Where is ‘the mission field’?
K. Allan Blume, BR Editor
March 22, 2016

Where is ‘the mission field’?

Where is ‘the mission field’?
K. Allan Blume, BR Editor
March 22, 2016

About a year ago I read the comments of a high profile Southern Baptist leader who excitedly reported that he had just returned from “the mission field.” My first thought was, where had he been – New York, Idaho, Vermont, Houston? Maybe he was talking about the neighborhoods around his church. All of those are “the mission field” by the Acts 1:8 definition. Reading further into the article, I learned he had traveled to another country. That was “the mission field” in his mind.

I thought about the sign I see exiting the parking lot of the church where I am a member. It reads, “You are now entering the mission field.” I’ve seen similar signs at other churches.


I like that sign because it keeps the truth in front of church members. We don’t have to get a passport to be on mission for Christ. I am strongly committed to international missions, but overseas is not “the” mission field. Our Jerusalem qualifies. It is first on our Lord’s list.

With almost 1,000 overseas missionaries returning to North America due to the International Mission Board’s (IMB) personnel reduction plan, Baptists may be more poised than ever to reach our homeland for Christ. The leaders of the Baptist State Convention of North Carolina (BSC) have the foresight to seize the opportunity. A front page story in this issue of the Biblical Recorder tells about a dinner that BSC and the Woman’s Missionary Union of North Carolina (WMU-NC) hosted recently.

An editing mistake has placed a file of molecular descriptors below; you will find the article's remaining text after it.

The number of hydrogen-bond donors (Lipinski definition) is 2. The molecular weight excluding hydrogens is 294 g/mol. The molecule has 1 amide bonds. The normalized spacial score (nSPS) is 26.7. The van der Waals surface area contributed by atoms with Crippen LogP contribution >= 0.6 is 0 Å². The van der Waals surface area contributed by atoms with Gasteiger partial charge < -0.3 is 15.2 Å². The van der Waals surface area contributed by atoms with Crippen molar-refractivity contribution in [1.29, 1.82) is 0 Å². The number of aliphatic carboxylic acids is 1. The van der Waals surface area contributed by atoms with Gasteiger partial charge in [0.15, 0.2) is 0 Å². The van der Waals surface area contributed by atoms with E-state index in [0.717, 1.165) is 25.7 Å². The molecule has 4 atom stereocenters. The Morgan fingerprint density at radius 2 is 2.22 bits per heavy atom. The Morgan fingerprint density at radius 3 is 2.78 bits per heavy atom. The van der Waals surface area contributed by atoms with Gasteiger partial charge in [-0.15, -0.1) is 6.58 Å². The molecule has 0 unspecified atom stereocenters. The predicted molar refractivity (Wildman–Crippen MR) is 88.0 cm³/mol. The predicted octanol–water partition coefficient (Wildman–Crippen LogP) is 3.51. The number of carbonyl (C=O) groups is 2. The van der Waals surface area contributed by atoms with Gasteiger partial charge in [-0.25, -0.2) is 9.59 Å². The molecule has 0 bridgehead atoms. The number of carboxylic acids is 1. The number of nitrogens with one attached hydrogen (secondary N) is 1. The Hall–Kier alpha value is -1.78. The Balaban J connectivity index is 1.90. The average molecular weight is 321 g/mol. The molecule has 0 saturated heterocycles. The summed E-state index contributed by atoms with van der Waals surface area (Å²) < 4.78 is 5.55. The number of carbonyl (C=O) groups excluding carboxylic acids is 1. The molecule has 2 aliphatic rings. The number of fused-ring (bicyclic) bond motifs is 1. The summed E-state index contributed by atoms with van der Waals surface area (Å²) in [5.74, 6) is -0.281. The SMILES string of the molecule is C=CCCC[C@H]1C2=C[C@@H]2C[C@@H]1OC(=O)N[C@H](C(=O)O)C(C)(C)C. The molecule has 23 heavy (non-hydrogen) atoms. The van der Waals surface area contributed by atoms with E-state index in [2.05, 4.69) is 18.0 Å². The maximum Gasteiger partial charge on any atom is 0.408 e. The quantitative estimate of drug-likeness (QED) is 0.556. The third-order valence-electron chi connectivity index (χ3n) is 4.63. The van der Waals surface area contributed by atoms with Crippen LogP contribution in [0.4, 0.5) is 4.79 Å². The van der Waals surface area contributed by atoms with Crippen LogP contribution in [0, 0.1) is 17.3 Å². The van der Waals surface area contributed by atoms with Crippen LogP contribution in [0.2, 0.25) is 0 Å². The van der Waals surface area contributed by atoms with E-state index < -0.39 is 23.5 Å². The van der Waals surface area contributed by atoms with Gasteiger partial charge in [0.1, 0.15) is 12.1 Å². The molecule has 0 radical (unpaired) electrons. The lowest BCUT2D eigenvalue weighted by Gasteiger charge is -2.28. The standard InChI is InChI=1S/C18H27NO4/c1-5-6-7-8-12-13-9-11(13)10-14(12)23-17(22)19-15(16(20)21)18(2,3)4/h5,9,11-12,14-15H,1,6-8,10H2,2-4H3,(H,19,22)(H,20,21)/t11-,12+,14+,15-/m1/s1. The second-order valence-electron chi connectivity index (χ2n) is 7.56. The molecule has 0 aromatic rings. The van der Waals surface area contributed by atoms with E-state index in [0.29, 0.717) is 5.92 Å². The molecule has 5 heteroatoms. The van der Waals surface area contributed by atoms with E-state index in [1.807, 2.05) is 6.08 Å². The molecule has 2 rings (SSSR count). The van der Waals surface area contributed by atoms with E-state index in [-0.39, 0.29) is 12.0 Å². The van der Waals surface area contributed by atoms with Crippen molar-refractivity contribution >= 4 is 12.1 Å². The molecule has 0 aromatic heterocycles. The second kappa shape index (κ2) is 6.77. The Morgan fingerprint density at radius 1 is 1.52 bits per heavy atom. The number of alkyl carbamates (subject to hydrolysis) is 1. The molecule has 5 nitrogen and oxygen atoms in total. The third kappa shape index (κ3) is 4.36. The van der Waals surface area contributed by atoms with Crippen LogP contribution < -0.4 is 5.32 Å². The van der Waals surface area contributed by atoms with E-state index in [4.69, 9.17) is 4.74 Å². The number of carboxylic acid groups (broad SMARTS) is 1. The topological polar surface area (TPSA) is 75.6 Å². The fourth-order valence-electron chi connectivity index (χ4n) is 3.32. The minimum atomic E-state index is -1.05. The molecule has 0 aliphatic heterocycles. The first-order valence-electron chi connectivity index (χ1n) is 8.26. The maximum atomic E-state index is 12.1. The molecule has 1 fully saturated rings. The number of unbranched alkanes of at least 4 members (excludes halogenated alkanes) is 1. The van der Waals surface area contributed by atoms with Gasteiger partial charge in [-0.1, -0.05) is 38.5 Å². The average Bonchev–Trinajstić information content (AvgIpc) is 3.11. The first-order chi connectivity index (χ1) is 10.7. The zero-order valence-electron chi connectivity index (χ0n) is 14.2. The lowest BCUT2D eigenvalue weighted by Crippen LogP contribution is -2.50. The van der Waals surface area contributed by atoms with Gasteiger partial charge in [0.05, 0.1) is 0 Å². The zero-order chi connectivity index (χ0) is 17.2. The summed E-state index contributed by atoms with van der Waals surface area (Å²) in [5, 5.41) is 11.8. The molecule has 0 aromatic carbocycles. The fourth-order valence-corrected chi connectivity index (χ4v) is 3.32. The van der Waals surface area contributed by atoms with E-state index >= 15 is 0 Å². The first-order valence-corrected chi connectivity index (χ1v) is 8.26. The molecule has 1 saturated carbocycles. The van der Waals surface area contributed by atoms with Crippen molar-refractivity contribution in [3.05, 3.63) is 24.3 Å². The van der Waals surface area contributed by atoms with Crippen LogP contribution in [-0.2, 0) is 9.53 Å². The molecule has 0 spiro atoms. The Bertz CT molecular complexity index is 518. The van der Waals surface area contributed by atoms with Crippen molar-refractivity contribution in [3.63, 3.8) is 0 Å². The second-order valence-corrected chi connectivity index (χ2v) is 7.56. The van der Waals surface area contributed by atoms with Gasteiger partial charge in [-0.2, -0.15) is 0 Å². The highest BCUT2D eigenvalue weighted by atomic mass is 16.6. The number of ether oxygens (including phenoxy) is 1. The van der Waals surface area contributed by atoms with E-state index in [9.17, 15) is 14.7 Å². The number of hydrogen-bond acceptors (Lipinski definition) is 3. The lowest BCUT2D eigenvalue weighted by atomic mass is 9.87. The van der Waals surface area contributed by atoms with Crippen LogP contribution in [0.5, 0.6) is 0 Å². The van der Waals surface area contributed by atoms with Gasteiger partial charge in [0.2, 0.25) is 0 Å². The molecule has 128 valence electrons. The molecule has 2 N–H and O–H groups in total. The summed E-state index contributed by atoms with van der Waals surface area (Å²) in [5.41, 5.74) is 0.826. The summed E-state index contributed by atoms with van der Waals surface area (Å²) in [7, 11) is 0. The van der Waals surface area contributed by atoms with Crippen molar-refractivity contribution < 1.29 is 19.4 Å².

I spoke with several missionaries at the dinner. I would like you to know what they shared with me.

Steve Cooke told some of his story. “After 33 years of living and serving overseas with IMB, there are many logistical and emotional adjustments required to return to the States. I returned two months ago, but still find myself thinking, ‘When I get back to the field…’ Then reality kicks in. ‘No, that chapter is finished.’ While the logistical issues of transportation, housing, ministry employment and health care are all significant, the unseen emotional adjustments are just as important.”

The celebration dinner at Calvary Baptist was very timely for the Cookes. “My wife, Mary Jo, and I felt warmly received and appreciated by N.C. Baptists and WMU. A lot of hard work went into preparing such a great reception, dinner and gift baskets with books, treats and gift cards from WMU groups all over the state. We were truly honored, far beyond what we deserve. Here is a big thank you for showing your heart for missions through the love expressed to your missionaries!”